In late December 2019, Hyperbola announced that they would be making major changes to their project. They have decided to drop the Linux kernel in favor of forking the OpenBSD kernel. This announcement only came months after Project Trident announced that they were going in the opposite direction (from BSD to GNU/Linux).
Hyperbola also plans to replace all software that is not GPL v3 compliant with new versions that are.
To get more insight into the future of their new project, I interviewed Andre, co-founder of Hyperbola.
Why Hyperbola GNU/Linux Turned into Hyperbola BSD?¶
In your announcement, you state that the Linux kernel is “rapidly proceeding down an unstable path”. Could you explain what you mean by that?¶
First of all, it's including the adaption of DRM features such as HDCP (High-bandwidth Digital Content Protection). Currently there is an option to disable it at build time, however there isn't a policy that guarantees us that it will be optional forever.
Historically, some features began as optional ones until they reached total functionality. Then they became forced and difficult to patch out. Even if this does not happen in the case of HDCP, we remain cautious about such implementations.
Another of the reasons is that the Linux kernel is no longer getting proper hardening. Grsecurity stopped offering public patches several years ago, and we depended on that for our system’s security. Although we could use their patches still for a very expensive subscription, the subscription would be terminated if we chose to make those patches public.
Such restrictions goes against the FSDG principles that require us to provide full source code, deblobbed, and unrestricted, to our users.
KSPP is a project that was intended to upstream Grsec into the kernel, but thus far it has not come close to reaching Grsec/PaX level of kernel hardening. There also has not been many recent developments, which leads us to believe it is now an inactive project for the most part.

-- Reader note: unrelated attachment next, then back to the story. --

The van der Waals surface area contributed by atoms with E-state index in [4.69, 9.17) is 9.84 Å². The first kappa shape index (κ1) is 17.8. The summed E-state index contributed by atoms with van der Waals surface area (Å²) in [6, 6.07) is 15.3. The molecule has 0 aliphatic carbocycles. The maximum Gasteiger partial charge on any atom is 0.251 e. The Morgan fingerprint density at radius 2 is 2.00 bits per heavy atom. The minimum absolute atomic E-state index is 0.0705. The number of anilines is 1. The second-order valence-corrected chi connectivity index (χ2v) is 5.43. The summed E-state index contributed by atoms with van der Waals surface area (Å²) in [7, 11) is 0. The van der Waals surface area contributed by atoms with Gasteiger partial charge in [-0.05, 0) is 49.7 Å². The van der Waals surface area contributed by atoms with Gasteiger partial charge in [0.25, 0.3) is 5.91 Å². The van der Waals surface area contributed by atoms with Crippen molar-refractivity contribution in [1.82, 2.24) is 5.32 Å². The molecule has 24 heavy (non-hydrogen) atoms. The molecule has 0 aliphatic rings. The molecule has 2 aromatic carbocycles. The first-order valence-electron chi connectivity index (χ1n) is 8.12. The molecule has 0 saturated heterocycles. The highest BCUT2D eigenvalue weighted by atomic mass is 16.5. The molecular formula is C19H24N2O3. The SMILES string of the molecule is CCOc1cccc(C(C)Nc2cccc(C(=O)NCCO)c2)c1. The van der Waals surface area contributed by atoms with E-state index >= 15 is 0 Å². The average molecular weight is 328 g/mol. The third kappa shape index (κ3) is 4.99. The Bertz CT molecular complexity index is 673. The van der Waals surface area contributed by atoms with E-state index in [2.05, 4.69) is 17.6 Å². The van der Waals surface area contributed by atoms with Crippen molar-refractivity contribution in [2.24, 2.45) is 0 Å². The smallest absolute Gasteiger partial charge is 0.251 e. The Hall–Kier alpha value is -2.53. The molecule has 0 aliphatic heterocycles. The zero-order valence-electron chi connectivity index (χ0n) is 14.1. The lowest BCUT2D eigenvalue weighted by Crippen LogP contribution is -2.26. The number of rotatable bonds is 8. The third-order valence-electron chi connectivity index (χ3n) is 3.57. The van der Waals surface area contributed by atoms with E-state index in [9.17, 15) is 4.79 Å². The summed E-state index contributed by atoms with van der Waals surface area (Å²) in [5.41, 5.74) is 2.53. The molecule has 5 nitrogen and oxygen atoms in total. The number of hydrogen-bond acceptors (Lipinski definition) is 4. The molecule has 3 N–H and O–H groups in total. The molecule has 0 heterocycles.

Lastly, the interest in allowing Rust modules into the kernel are a problem for us, due to Rust trademark restrictions which prevent us from applying patches in our distribution without express permission. We patch to remove non-free software, unlicensed files, and enhancements to user-privacy anywhere it is applicable. We also expect our users to be able to re-use our code without any additional restrictions or permission required.
This is also in part why we use UXP, a fully free browser engine and application toolkit without Rust, for our mail and browser applications.
Due to these restrictions, and the concern that it may at some point become a forced build-time dependency for the kernel we needed another option.
You also said in the announcement that you would be forking the OpenBSD kernel. Why did you pick the OpenBSD kennel over the FreeBSD, the DragonflyBSD kernel or the MidnightBSD kernel?¶
OpenBSD was chosen as our base for hard-forking because it’s a system that has always had quality code and security in mind.
Some of their ideas which greatly interested us were new system calls, including pledge and unveil which adds additional hardening to userspace and the removal of the systrace system policy-enforcement tool.
They also are known for Xenocara and LibreSSL, both of which we had already been using after porting them to GNU/Linux-libre. We found them to be well written and generally more stable than Xorg/OpenSSL respectively.
None of the other BSD implementations we are aware of have that level of security. We also were aware LibertyBSD has been working on liberating the OpenBSD kernel, which allowed us to use their patches to begin the initial development.
Why fork the kernel in the first place? How will you keep the new kernel up-to-date with newer hardware support?¶
The kernel is one of the most important parts of any operating system, and we felt it is critical to start on a firm foundation moving forward.
For the first version we plan to keep in synchronization with OpenBSD where it is possible. In future versions we may adapt code from other BSDs and even the Linux kernel where needed to keep up with hardware support and features.